Why I’m Joining the Fight for $15

A Child Care Worker to March in a Global Day of Protest

You’ve probably heard that the Fight for $15 campaign recently won higher minimum wages for more than 10 million workers in New York, California, and other states.

You also may have heard that the campaign was started by fast-food workers. But you may not know that thousands of other underpaid workers, including child care workers like me, are involved as well.

In fact, this Thursday, in the lead up to Tax Day, I’m in the streets, taking part in the largest global day of protest by underpaid workers in history. Let me tell you why.

For over 10 years, I’ve work at an early childhood education center in Kansas City, Missouri, teaching 1-year old children.

Every day I engage the kids with songs and projects that develop the language and motor skills that they need to thrive. All the research shows that whether children learn these basic skills at an early age will influence the course of their life. It is my passion to do this work and it’s a really important job.

And yet, I’ve struggled to stay in the field. Despite my years of experience, I am paid only $10.10 an hour. That means a lot of sacrifice.

On the wages I am paid, I rely on public subsidies to afford rent and am forced to live in whatever housing I can get, which is currently public housing.

It’s in an unsafe area and far from work, which means I’m constantly struggling to manage the commute. I’ve tried to move closer to work, but on less than $15/hour, other options are simply out of reach.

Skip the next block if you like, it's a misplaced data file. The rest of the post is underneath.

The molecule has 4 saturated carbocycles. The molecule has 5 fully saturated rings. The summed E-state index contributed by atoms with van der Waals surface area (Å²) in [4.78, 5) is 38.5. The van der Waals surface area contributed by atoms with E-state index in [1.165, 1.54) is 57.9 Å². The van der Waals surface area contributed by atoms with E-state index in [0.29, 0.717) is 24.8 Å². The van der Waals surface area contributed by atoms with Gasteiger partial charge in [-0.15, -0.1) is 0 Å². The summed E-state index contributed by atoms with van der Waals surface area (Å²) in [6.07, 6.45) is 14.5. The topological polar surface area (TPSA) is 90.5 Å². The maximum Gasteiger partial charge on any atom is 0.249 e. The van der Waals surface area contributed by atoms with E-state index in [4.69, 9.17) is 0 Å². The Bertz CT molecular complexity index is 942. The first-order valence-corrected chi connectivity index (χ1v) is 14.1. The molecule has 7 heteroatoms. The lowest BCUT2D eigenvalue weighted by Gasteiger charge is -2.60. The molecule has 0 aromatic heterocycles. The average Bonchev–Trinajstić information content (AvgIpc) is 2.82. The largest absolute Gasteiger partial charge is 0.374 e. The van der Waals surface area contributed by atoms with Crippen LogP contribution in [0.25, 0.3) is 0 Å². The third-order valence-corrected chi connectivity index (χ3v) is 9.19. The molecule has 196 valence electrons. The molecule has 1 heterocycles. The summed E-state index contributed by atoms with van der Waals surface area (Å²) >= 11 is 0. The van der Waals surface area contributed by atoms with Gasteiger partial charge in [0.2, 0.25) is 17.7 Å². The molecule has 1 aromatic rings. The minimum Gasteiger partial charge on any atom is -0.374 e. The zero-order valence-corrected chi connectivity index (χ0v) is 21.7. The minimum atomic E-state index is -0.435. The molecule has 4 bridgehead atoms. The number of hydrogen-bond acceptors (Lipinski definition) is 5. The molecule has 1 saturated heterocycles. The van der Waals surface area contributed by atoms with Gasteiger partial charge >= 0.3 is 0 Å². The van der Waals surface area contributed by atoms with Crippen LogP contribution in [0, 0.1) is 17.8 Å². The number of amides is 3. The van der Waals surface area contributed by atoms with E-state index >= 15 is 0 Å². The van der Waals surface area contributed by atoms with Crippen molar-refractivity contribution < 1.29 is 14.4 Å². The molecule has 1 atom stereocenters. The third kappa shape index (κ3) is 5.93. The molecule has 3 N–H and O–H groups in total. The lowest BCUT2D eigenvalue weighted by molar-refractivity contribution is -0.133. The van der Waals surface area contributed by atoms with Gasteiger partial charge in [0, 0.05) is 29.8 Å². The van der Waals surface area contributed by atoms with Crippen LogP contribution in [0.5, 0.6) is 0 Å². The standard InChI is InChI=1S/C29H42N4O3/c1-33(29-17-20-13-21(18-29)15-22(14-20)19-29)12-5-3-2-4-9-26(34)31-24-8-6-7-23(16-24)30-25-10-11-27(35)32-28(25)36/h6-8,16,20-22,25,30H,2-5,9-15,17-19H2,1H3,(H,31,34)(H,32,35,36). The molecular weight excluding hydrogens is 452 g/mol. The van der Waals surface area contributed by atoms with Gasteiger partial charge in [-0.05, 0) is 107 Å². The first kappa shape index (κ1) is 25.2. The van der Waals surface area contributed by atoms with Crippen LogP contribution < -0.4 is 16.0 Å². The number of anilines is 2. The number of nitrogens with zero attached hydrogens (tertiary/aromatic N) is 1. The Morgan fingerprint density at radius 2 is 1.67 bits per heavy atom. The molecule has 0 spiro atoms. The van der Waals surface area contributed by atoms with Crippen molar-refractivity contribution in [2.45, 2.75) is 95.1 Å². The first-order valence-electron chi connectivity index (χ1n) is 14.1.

Even when I combine my income and my partner’s income — he is paid $8.50/hour as a gas station attendant — we can barely afford to cover our basic household expenses of food, utilities and gas.

Now why are wages so low for child care workers like me?

It starts with the biggest corporations — the giant fast-food companies, big box retailers, manufacturers, and many more.

They pay poverty wages not because they can’t afford more, but because they can get away with it. Then that becomes the pattern in child care, home care, at airports, in health care, even for some of the people who teach in our public universities.

And why is there so little money to support essential services like child care? Because big corporations have rigged the political process so they pay little or no taxes, leaving the rest of us to make up the difference.

This Thursday, I’m protesting low pay and corporate tax avoidance along with underpaid workers in a record 300 U.S. cities and 40 countries on six continents.

We’re talking about how McDonald’s is a symbol of what’s wrong with our economy. Companies like McDonald’s set the standard for poverty wages and tax avoidance that other employers follow.

In fact, just that one company costs taxpayers more than $1 billion per year by paying so little that workers like me have to rely on public benefits — like subsidies for things as basic as housing. You may not know it but nearly three out of four people helped by public assistance are members of a family headed by a worker, and the total cost to taxpayers is more than $150 billion.

Our global protests on the run-up to Tax Day will be about what kind of future we all share.

Will we live in a world where working people can support their families and where corporations pay their fair share of taxes so we have quality child care, home care for seniors and people with disabilities, health care, and education?

Or will we continue to become a society that works only for greedy corporations paying out millions to top executives?

America has plenty of wealth — that’s not the problem. The problem is that our country’s biggest corporations are ripping off taxpayers and workers to get richer, and leaving the rest of us with impossible choices in our lives, every day.

On the eve of this year’s Tax Day, a lot of us are in the streets to say that enough is enough.

And maybe by the next Tax Day, I’ll be paid enough so that I can afford to live close by to the children I care for.

Show your support

Clapping shows how much you appreciated Kristie Robinson’s story.